To Lewis’ credit, per SABR’s account, he took his job seriously and advised the players enough that the owners tired of his assistance: he did help the players improve the pension by getting 60 percent of the net gate from the All-Star game added to the funding, and the minimum salary did jump $1,000 per year. However, his disinterest in a full-time position with them is part of the reason that this early Players Association remained disorganized for as long as it did. Then again, it worked both ways: the players didn’t want a real union, even though that’s where the power they lacked was. It took Marvin Miller convincing them again and again about what a union could actually do for them to get that to change. That, and letting them know they wouldn’t automatically be communists if they were union men, despite what years of red-baiting McCarthyist bullshit had told them and everyone else.

Lewis ended up fired for not committing more to a group of players who couldn’t commit themselves. What happened next was a mix of good news and bad news: the good was hiring a part-time Executive Director in Frank Scott, who convinced the players to open a central office and hire a legal advisor. The central office would give the players somewhere to bring their questions and concerns, while the legal advisor would help them to answer the questions and concerns that required a legal mind. The pension, of course, was the primary concern.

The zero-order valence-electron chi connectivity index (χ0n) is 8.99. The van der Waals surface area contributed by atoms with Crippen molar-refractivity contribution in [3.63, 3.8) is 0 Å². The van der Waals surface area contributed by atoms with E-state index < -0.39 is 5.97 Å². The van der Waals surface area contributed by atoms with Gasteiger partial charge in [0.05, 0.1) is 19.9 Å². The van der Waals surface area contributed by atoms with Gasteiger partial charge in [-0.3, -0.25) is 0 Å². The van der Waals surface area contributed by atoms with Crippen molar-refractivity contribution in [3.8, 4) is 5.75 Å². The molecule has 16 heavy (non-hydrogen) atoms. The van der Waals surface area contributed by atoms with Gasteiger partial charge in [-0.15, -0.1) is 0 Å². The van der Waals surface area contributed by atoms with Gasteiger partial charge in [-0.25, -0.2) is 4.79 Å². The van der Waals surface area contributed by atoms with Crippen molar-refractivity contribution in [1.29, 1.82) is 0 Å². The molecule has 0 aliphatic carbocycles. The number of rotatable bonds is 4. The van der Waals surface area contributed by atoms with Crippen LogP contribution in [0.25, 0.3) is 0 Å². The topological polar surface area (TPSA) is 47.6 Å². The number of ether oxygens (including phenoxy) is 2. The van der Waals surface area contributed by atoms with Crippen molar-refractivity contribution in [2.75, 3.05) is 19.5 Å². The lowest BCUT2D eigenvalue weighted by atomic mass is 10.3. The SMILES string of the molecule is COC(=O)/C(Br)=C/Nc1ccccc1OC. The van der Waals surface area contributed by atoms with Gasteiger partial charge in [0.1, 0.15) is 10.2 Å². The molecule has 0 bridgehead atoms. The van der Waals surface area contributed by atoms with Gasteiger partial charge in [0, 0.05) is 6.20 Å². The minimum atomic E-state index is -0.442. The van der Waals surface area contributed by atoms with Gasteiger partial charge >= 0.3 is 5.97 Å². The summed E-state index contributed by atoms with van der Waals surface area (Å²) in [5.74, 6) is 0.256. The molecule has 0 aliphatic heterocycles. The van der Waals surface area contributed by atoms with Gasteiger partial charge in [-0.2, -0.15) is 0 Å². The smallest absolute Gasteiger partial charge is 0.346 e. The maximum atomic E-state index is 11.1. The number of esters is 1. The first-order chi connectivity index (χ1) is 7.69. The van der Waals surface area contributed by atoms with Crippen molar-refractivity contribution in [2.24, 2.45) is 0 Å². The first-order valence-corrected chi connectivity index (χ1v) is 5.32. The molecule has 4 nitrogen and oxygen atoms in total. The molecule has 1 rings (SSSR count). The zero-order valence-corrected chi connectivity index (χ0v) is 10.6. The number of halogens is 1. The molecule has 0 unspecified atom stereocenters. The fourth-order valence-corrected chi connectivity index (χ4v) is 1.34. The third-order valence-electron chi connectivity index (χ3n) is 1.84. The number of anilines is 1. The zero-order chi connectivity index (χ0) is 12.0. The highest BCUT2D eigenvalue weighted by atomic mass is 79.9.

The list of people who were considered for this role of legal advisor is… well, that’s the bad news. Former MLB commissioner Happy Chandler was under consideration, as was the future owner of the Baltimore Orioles, Edward Bennett Williams. It was Judge Robert Cannon who ended up with the position, and if you haven’t heard his name before, you’re about to learn that he wasn’t a much better choice than a former commissioner or future owner.

Cannon tried to become MLB commissioner himself at one point, and missed out by just one vote: MLB’s owners thought enough of what this guy could do for them that they nearly made him their representative and central authority figure! As it was, he did plenty for them while working for the other side: Cannon’s legal advice was based around one idea, and it was to avoid rocking the boat. No, really, his mission statement was “make no demands, no public statements”:

When Cannon started meeting the players as he toured spring training camps, his message was simple: work with the owners. He constantly reminded the men how good they had it. He wanted the players to make no waves. Above all, the players should foster a greater relationship with the benevolent owners. In essence Cannon was preaching to the players from the beginning, before he even met everyone and understood the demands and responsibilities entrusted to him. He never did grasp the industry from a player’s perspective.